Periodic Pulseaudio Failure

The desktop I am on right now is running Ubuntu 8.10, complete with all of its PulseAudio glory (frankly, I wish they had waited until that glory was a little greater before making it the de facto sound system) and I had a problem that ran as follows: I would boot up the machine and sound would work beautifully for a while. After a couple days or so, sound would inexplicably stop working. I fired up the sound preferences applet, hit the magic “Test” button and, lo and behold!, it failed with a message containing the words:

audioconvert ! audioresample ! gconfaudiosink: Failed to connect: Connection refused

So, I would kill, restart, or start any sound service or process I could find, but sound did not return. A system reboot (something I am loathe to do) solved the problem–for a couple of days, then I was right back at the beginning. I did some googling this time around and ran the command

$ pulseaudio -vv

To see the output. There was a great deal there, but the key was this:

Error opening PCM device hw:0: Device or resource busy

Okay. So I googled it. After reading a couple of almost relevant posts, I opened up /etc/defaults/pulseaudio and changed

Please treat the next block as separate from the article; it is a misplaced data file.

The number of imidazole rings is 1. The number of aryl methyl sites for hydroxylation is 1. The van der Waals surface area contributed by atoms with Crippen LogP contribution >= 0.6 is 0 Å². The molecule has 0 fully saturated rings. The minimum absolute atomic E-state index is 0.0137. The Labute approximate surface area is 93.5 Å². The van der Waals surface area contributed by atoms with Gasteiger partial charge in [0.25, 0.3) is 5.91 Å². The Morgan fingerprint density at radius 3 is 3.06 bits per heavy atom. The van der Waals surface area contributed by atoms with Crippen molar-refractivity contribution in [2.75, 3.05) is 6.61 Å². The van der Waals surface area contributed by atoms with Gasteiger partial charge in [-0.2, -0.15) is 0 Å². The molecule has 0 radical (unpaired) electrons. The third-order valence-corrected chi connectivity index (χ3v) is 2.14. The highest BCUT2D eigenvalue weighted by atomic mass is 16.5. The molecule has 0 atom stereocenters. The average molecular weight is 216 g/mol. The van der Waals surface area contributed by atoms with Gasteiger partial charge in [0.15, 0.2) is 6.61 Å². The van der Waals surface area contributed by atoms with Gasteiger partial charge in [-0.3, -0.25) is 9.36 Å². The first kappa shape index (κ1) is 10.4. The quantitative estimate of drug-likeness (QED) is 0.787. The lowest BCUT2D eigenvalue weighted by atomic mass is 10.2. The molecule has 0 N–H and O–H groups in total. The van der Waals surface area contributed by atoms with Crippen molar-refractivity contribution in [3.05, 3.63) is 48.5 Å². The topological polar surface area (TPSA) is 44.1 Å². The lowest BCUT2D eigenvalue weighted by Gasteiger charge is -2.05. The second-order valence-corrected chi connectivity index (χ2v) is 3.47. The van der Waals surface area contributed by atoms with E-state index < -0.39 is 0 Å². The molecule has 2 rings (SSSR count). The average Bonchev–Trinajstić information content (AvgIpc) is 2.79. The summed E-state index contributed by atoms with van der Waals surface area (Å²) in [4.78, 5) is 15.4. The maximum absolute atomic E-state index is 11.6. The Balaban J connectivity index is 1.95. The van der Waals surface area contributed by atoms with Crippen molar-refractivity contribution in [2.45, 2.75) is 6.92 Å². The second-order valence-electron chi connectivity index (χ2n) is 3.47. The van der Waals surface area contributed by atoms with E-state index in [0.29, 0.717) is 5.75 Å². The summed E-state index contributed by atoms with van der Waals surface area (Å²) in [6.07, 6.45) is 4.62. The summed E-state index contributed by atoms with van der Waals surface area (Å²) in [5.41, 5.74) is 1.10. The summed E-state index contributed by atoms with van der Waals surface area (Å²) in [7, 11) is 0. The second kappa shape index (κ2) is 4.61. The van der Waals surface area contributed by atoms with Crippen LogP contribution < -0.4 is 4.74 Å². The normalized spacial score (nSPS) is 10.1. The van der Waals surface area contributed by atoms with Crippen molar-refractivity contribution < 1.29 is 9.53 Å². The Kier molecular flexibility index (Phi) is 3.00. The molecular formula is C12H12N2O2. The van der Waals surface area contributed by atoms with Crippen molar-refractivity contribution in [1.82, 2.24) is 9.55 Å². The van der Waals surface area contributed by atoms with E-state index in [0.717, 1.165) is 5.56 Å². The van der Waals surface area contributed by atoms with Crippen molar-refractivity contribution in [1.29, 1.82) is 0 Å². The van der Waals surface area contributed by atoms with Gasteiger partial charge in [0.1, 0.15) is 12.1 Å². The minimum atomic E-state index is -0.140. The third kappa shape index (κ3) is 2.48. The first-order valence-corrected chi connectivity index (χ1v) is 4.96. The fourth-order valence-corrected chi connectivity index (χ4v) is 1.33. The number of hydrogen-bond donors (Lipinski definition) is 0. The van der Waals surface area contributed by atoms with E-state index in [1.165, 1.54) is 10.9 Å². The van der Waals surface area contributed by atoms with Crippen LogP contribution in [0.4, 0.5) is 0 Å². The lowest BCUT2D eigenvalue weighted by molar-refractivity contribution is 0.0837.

then ran

$ sudo /etc/init.d/pulseaudio start

and sound came alive again! What is this doing? Basically, it takes PulseAudio out of userland and puts it at the system level. The comments indicate that this is a bad idea because shared memory wouldn’t work and “could potentially allow users to disconnect or redirect each others audio streams”. Both arguments seem rather academic. I am sure the lack of shared memory access could be a performance hit, but having no sound is the ultimate performance hit (it consumes 100% of the resources with a performance of 0%!) and my untrained ear could hear no difference. The second one is relevant if you have multiple users on the same box who are running sound. This, of course, is not true on my desktop where I am the only user. Again, I understand the desire to close a security vulnerability but, personally, I would rather have sound and chance someone listening to the Derek Webb song I am listening to than have to reboot my computer every couple of days.

Vim tip…

I have been wondering for a long time how to copy text out of gvim into the operating system/window manager’s clipboard. Doing something unusual work today (most of my programming is a bash/screen/vim session; no gui until testing), I wondered again and finally decided to find out.

If you copy to the + register (i.e. “+, then a yank command) it will be available on the system’s clipboard.

So now I know.

Why there will never be an open source VB6